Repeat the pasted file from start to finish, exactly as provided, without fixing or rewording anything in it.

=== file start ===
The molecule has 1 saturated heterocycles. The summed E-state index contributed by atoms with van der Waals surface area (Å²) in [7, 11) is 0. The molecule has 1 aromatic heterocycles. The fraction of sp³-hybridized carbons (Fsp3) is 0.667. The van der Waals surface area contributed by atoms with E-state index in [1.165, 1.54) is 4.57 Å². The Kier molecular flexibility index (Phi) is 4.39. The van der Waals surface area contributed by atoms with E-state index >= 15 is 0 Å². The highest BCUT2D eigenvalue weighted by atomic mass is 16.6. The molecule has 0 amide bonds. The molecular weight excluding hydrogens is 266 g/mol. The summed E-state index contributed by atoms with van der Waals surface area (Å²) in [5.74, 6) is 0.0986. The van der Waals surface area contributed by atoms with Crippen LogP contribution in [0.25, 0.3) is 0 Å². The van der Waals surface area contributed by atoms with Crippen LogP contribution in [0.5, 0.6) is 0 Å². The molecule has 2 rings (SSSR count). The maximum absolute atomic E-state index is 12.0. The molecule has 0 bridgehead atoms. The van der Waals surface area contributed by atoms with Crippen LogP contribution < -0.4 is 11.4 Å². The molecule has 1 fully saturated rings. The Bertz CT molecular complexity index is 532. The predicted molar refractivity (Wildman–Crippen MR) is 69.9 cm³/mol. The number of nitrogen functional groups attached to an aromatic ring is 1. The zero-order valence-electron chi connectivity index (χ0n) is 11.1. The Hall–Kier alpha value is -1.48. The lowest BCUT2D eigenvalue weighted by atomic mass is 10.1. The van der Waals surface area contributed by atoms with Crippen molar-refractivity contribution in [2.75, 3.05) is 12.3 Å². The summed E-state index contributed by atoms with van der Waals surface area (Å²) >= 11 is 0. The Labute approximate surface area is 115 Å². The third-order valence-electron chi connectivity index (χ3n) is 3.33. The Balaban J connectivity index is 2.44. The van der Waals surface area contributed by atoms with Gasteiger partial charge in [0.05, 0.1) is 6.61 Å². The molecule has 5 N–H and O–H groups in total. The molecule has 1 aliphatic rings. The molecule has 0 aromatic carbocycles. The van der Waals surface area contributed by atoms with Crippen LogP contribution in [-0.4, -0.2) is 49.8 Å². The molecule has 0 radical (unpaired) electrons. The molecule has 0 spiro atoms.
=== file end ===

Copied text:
The molecule has 1 saturated heterocycles. The summed E-state index contributed by atoms with van der Waals surface area (Å²) in [7, 11) is 0. The molecule has 1 aromatic heterocycles. The fraction of sp³-hybridized carbons (Fsp3) is 0.667. The van der Waals surface area contributed by atoms with E-state index in [1.165, 1.54) is 4.57 Å². The Kier molecular flexibility index (Phi) is 4.39. The van der Waals surface area contributed by atoms with E-state index >= 15 is 0 Å². The highest BCUT2D eigenvalue weighted by atomic mass is 16.6. The molecule has 0 amide bonds. The molecular weight excluding hydrogens is 266 g/mol. The summed E-state index contributed by atoms with van der Waals surface area (Å²) in [5.74, 6) is 0.0986. The van der Waals surface area contributed by atoms with Crippen LogP contribution in [0.25, 0.3) is 0 Å². The van der Waals surface area contributed by atoms with Crippen LogP contribution in [0.5, 0.6) is 0 Å². The molecule has 2 rings (SSSR count). The maximum absolute atomic E-state index is 12.0. The molecule has 0 bridgehead atoms. The van der Waals surface area contributed by atoms with Crippen LogP contribution < -0.4 is 11.4 Å². The molecule has 1 fully saturated rings. The Bertz CT molecular complexity index is 532. The predicted molar refractivity (Wildman–Crippen MR) is 69.9 cm³/mol. The number of nitrogen functional groups attached to an aromatic ring is 1. The zero-order valence-electron chi connectivity index (χ0n) is 11.1. The Hall–Kier alpha value is -1.48. The lowest BCUT2D eigenvalue weighted by atomic mass is 10.1. The van der Waals surface area contributed by atoms with Crippen molar-refractivity contribution in [2.75, 3.05) is 12.3 Å². The summed E-state index contributed by atoms with van der Waals surface area (Å²) >= 11 is 0. The Labute approximate surface area is 115 Å². The third-order valence-electron chi connectivity index (χ3n) is 3.33. The Balaban J connectivity index is 2.44. The van der Waals surface area contributed by atoms with Gasteiger partial charge in [0.05, 0.1) is 6.61 Å². The molecule has 5 N–H and O–H groups in total. The molecule has 1 aliphatic rings. The molecule has 0 aromatic carbocycles. The van der Waals surface area contributed by atoms with Crippen LogP contribution in [-0.4, -0.2) is 49.8 Å². The molecule has 0 radical (unpaired) electrons. The molecule has 0 spiro atoms.